The Paris climate talks in December 2015 were notable for the high level of private-sector participation. In addition to the 195 countries that promised some level of action to limit global temperature rise to 2 degrees Celsius, banks and other global financial institutions pledged hundreds of billions of dollars for investment in clean-energy and energy-efficiency technologies.
The problem for banks when they make such broad statements and promises is that they then must walk the walk. In the months following the conclusion of the COP21 talks, it turned out that many banks were still actively involved in the financing of fossil fuel projects.
Deutsche Bank, for example, was a global leader in coal-mining financing, with at least $6.7 billion committed to such projects worldwide. Promises that such investments were only “incremental” were not enough to mollify critics. Of course, many of Deutsche Bank’s decisions were based on business realities: In the U.S., the natural gas boom and a surge in the deployment of renewables led the German banking powerhouse to pull out of many U.S. coal projects last summer.
But this week, Deutsche Bank issued a statement saying it would no longer offer new financing for coal mining or coal-fired power plant projects. The bank also said it would “gradually reduce” its exposure to the coal industry around the world.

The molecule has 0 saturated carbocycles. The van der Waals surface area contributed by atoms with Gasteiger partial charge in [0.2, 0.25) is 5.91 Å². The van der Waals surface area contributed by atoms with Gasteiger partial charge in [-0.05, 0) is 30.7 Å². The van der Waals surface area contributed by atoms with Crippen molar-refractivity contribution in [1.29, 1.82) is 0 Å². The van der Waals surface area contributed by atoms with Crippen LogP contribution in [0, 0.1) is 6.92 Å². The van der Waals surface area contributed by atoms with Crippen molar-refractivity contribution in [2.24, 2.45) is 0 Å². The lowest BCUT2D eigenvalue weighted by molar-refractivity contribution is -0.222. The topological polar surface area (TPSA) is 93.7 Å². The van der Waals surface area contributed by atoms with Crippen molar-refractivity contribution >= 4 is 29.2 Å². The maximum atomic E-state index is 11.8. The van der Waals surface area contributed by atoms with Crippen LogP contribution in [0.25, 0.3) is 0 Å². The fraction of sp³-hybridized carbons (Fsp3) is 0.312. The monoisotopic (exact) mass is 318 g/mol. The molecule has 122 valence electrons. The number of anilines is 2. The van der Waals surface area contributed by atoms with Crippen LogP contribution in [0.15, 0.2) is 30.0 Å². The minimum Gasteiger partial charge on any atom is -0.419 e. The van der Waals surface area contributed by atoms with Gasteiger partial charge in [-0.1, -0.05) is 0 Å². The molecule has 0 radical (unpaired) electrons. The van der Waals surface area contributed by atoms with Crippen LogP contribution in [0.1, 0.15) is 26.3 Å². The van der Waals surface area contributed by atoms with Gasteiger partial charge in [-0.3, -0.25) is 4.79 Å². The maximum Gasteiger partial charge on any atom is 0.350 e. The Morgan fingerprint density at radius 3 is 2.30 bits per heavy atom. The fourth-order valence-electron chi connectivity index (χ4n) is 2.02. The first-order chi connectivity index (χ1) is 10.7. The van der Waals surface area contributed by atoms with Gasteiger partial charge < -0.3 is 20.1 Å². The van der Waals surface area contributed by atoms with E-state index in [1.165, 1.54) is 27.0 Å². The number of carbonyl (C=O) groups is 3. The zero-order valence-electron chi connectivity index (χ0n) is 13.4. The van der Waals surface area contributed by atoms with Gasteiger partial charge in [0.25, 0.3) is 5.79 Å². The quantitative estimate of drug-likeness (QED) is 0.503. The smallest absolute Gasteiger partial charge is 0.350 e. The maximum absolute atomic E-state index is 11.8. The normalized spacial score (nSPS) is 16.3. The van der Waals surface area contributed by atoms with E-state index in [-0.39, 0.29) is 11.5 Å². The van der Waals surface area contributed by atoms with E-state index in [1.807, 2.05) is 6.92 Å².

The terse statement comes at a time when other global financial institutions are coming under fire for trying to balance their commitments to fight climate change with the funding of conventional energy projects.
Case in point: The World Bank was called out by a Washington, D.C.-based NGO this week for its financing of oil, gas, and coal projects in developing countries at the expense of low-carbon alternatives such as solar and wind power.
The international lending agency vehemently denied that its investment decisions support any growth of coal, but the numbers make it difficult for the World Bank to counter the NGO’s assertions.
The growing chorus to halt the financing of fossil fuel projects, and to accelerate divestment from the sector, was growing louder even before the COP21 talks concluded 14 months ago.
The U.K.-based Guardian newspaper, for example, operates a long-running a #KeepItInTheGround campaign. NGOs echoed the alarm, and banks have been forced to respond in kind.
For example, Deutsche Bank put the kibosh on an Australian coal port project in May 2014 after protests from environmental groups over the lack of consensus on how such a facility would affect the Great Barrier Reef.
In the end, Deutsche Bank is appearing to heed its own advice.
The financial giant recently partnered with the University of Hamburg and reviewed over 2,000 studies related to corporate social responsibility (generally described as ESG, or environmental, social and governance, across the pond). The results found that there was a “non-negative” relationship between a commitment to corporate responsibility and corporate financial performance. In other words: More investors are actually seeking out responsible firms.
So while Deutsche Bank may suffer some losses in the near term due to its ongoing divorce from fossil fuels, the evidence suggests cutting the strings to the fossil fuel industry will not only score the bank more trust from its stakeholders, but more robust financial results far into the future as coal and oil deposits become stranded assets.
Image credit: Metropolico.org/Flickr